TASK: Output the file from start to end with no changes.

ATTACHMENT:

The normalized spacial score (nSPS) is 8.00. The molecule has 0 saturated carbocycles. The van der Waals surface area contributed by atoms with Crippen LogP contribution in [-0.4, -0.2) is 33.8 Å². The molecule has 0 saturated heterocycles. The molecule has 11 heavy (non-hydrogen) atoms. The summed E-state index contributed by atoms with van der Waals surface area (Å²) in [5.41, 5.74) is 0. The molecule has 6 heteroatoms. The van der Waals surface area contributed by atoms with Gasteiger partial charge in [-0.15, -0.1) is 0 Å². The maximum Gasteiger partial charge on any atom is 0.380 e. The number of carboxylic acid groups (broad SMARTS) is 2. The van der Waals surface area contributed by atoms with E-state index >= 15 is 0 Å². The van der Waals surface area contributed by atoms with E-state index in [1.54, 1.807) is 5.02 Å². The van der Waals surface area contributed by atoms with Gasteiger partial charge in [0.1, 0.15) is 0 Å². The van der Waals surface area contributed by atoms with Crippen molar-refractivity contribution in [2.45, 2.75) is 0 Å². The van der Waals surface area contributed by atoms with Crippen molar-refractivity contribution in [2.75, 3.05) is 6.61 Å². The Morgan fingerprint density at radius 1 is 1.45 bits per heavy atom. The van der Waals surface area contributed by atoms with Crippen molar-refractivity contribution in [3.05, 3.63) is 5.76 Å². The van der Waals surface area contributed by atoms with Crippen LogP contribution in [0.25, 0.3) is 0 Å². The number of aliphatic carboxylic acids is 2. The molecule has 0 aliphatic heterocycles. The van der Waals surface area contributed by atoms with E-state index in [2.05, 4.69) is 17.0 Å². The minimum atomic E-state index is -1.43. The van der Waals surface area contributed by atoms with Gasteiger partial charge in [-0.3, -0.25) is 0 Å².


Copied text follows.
The normalized spacial score (nSPS) is 8.00. The molecule has 0 saturated carbocycles. The van der Waals surface area contributed by atoms with Crippen LogP contribution in [-0.4, -0.2) is 33.8 Å². The molecule has 0 saturated heterocycles. The molecule has 11 heavy (non-hydrogen) atoms. The summed E-state index contributed by atoms with van der Waals surface area (Å²) in [5.41, 5.74) is 0. The molecule has 6 heteroatoms. The van der Waals surface area contributed by atoms with Gasteiger partial charge in [-0.15, -0.1) is 0 Å². The maximum Gasteiger partial charge on any atom is 0.380 e. The number of carboxylic acid groups (broad SMARTS) is 2. The van der Waals surface area contributed by atoms with E-state index >= 15 is 0 Å². The van der Waals surface area contributed by atoms with E-state index in [1.54, 1.807) is 5.02 Å². The van der Waals surface area contributed by atoms with Gasteiger partial charge in [0.1, 0.15) is 0 Å². The van der Waals surface area contributed by atoms with Crippen molar-refractivity contribution in [2.45, 2.75) is 0 Å². The van der Waals surface area contributed by atoms with Crippen molar-refractivity contribution in [2.75, 3.05) is 6.61 Å². The Morgan fingerprint density at radius 1 is 1.45 bits per heavy atom. The van der Waals surface area contributed by atoms with Crippen molar-refractivity contribution in [3.05, 3.63) is 5.76 Å². The van der Waals surface area contributed by atoms with Crippen LogP contribution in [0.25, 0.3) is 0 Å². The number of aliphatic carboxylic acids is 2. The molecule has 0 aliphatic heterocycles. The van der Waals surface area contributed by atoms with E-state index in [2.05, 4.69) is 17.0 Å². The minimum atomic E-state index is -1.43. The van der Waals surface area contributed by atoms with Gasteiger partial charge in [-0.3, -0.25) is 0 Å².